Over half of Britain’s small to medium enterprises (SME’s) have said that they will increase the prices of their products to combat the effects that the low value of the pound is having on their businesses. This comes as a lower value of the pound makes it more expensive to import goods that British companies then use to manufacture their products. In turn, this means that the company will make less profit when selling their products. The British Chambers of Commerce have said that this is “squeezing” the margins of SME’s.

On the flip side then, over half of SME’s which rely on exporting their goods have said the depreciation of value of the pound has been good for their firms as it means overseas buyers are enthusiastic to take advantage of the cheap goods on offer.

In a commercial awareness sense it is very important to understand how the value of currency will affect a business, I.E. a lower value currency will make it more expensive to import goods. However, it will mean that British goods are cheaper for overseas buyers and will therefore encourage commerce in this sense. It is for the commercial lawyer to be able to advise companies on how to deal with such issues effectively to keep their profit margins as high as possible. For example, the corporate team in a firm may advise a client not to increase their prices in this situation so as to remain as competitive within the market as possible.

You can keep up with this story on the BBC or The Guardian.

Technology

Amazon building Cargo Hub in the US for $1.5 billion

Amazon has announced plans to build a cargo hub in Hebron, US, in order to support its increasing fleet of aeroplanes. This is expected to cost $1.5 billion, which equates to £1.19 billion. The development is expected to create over 2000 jobs when the site opens. It is not yet known when the hub will open.

In 2016, Amazon leased 40 cargo planes for its Prime services. 16 planes are currently operational in its fleet for customers, and this number is expected to increase. Amazon also brought a network of 4000 semi-trailers to increase its trucking capacity. It also has a fleet of Flex drivers. By establishing its own cargo hub, Amazon will be able to take more control over the delivery process, which currently relies on over 30 carriers. Some analysts have stated that the company is looking to eventually compete with some of these services, such as FedEx Corp and United Parcel Services Incorporated.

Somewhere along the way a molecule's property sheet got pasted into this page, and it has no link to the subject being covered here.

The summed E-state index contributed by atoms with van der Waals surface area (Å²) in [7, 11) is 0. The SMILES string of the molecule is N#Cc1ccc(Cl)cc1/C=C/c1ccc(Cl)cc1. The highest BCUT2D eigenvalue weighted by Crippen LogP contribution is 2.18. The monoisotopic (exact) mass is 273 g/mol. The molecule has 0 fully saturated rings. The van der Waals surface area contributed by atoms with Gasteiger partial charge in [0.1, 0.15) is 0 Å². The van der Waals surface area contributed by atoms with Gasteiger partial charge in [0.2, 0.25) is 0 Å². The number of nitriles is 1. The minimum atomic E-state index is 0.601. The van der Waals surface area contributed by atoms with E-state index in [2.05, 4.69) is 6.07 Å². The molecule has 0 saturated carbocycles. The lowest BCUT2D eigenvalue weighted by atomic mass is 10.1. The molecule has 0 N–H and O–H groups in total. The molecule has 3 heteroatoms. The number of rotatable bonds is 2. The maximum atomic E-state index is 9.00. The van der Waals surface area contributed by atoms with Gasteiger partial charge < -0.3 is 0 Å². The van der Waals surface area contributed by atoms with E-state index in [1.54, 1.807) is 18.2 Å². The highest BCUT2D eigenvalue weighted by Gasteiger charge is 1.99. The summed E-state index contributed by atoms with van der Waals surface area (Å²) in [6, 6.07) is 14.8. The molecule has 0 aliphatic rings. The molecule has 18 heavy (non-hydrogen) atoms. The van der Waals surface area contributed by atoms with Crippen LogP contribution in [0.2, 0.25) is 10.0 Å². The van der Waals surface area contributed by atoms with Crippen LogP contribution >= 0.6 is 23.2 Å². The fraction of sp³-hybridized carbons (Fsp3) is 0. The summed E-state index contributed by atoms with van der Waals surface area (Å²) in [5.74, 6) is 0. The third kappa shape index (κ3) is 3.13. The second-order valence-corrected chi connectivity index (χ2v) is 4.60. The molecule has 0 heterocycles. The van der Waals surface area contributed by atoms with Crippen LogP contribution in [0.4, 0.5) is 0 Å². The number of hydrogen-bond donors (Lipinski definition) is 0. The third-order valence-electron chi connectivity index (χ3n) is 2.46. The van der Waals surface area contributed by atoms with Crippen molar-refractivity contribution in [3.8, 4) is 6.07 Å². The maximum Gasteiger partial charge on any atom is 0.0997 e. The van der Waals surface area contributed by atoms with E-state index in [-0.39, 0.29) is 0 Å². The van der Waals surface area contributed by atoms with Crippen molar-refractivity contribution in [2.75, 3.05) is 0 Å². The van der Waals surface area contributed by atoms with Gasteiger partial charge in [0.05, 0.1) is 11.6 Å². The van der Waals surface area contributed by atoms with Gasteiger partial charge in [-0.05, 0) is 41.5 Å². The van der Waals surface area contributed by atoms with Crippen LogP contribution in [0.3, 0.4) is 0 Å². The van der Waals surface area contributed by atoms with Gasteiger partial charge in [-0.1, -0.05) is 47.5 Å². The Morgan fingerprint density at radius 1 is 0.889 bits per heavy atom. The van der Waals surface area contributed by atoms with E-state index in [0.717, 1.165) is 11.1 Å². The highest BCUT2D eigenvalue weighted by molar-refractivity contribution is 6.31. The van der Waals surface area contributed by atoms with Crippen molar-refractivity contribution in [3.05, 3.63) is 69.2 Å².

Mr Banker, Senior Vice-President of supply chain services at ARC Advisory Group, a consulting company, stated that “Amazon still loses money on deliveries, the IT service side of their business supports the retail operations. Owning the whole chain cuts out the middleman fees,”

Read more on the BBC or Reuters.

Real Estate

What is the current effect of Brexit on Real Estate?

A prospective consequence of Brexit will be that businesses may decide to relocate and end their UK operations. (See http://thestudentlawyer.com/2017/01/31/financial-firms-talks-amsterdam-relocation-london/ for more information on this aspect of Brexit.) As a result, there is a reluctance to invest in more property. For instance, it would be a waste of time and money for a firm to begin works on a brand new office in the city, or for a large retailer to open a new store when there is a risk of many redundancies.  The consequence of this reluctance to build has meant that there has been an urgent rush to sell shares in property companies.

Read more in The Times, The FT or from Allen & Overy.

 

Is a decline in residential construction down to the proliferation of Student Housing?

This issue has particularly been raised in Scotland, where investment in Student Housing has all but stopped residential construction. Apparently, many wealthy overseas students are a target for this construction, providing luxury student living, hence over £5 billion has been spent towards these developments in Edinburgh and Glasgow. Compared to residential, hotel or retail developments, many investors deem student accommodation to be capable of greater growth, bringing with it the decline of these other areas. Housebuilding of all types will be required, with Glasgow’s population increasing by 2,700 households each year.

Read more in The Times or Glasgow’s Evening Times.